The gull with only one leg is out on the back porch again. On the white-painted railing. Its head angled toward the sun.
It is the last hour of late November afternoon sunlight. The last hour of sunlight on this side of the house.
The gull makes its way to the northeastern corner of the porch. Out where some warmth still lingers and from where it can see in through the wide-mullioned windows that overlook the bay. It is waiting there for one of us get up and to step out into the cold with a handful of sliced dry bread and peanut butter we have prepared for it.
We have been told what the gull likes best. What it will rush to and stab at and swallow down with a single shake of its rain-gray head and its sharp hooked yellow beak with a red spot near the tip. How it will unfold and stretch out its white-tipped wings and then fold one over the other again, as a child might do with her arms until she finds the most comfortable way into sleep.
There are other gulls that hover like dancers in the air and some that settle on the railing, but none stay. They squawk, open-mouthed, and spread their DeLorean wings and lift into the air and in one or two quick beats pitch and yaw out over the scrub grass and thorn bushes and out over the blue-gray bay and the high granite headlands beyond.
The gull remains. The one with one leg. The one we feed.
The woman in the bed we have wheeled to rest over by the window is dying. Dying slowly. She has given herself over to it. To let it take her as it will.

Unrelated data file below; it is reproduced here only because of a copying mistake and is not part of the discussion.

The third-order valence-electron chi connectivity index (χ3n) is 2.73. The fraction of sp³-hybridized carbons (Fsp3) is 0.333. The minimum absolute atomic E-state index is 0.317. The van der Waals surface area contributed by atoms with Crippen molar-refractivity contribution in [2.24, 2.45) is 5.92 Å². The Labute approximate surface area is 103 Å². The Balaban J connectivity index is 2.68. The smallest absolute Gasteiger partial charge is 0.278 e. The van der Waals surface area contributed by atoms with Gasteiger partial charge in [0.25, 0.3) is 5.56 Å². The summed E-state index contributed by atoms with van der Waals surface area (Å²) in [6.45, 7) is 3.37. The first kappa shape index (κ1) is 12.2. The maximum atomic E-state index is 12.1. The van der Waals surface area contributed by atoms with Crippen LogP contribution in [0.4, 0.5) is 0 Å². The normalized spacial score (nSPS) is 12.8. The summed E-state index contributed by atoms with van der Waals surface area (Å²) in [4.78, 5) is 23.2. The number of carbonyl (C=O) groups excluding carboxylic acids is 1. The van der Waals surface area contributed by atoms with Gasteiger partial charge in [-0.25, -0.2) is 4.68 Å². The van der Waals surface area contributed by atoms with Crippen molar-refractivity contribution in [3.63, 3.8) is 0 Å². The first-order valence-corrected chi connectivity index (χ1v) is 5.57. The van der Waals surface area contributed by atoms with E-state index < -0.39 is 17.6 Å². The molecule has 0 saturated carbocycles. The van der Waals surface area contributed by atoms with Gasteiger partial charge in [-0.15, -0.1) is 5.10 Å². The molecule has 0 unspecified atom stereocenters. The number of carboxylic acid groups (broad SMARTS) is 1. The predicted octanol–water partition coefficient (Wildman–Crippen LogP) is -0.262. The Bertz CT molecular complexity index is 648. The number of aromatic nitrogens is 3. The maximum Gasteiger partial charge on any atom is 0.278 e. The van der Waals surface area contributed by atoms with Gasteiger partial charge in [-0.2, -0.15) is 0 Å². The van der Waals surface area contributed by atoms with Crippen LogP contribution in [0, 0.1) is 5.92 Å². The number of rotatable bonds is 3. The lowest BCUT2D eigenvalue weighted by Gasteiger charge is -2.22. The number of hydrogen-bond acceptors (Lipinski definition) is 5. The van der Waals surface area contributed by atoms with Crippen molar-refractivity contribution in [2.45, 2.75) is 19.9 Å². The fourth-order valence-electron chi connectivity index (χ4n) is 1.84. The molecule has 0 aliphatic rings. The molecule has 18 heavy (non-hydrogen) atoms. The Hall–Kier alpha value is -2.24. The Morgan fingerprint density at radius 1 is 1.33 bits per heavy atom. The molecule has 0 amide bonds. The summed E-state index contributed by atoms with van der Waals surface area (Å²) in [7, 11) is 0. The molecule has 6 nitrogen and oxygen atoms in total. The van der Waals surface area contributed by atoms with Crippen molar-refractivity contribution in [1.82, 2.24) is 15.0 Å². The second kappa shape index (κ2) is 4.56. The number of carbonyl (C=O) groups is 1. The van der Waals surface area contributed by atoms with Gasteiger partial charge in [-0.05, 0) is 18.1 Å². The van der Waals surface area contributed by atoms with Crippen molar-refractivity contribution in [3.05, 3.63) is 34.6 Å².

Her breaths are shallow. Her cheeks are sunken. Her leg moves occasionally and her hand reaches out for something neither she nor we can see.
For her, dying is silent work that she bends to as she has done with all other things in her life: with singular faith and hopefulness, with equanimity and strength, to meet them as they are, and to abide with them.
The woman has loved the gull as she has loved all things. All of us.
We have come to sit with her. To be close by her in the last of her days. In her last hour.
The woman who, in her quiet thoughts, may be thinking of the gull. Perhaps wondering who of us will remain to feed it in the cold afternoons after she is gone.
Perhaps, too, she may wonder, for how many days after she is gone that the gull will continue come back and wait on the porch railing, in the fading afternoon light, for her to wake.
Who else, if not she, will care for the gull with one leg and small round spot of red on its beak, when she is gone?
Who might bend to all tasks as she has, and take them on as she has done?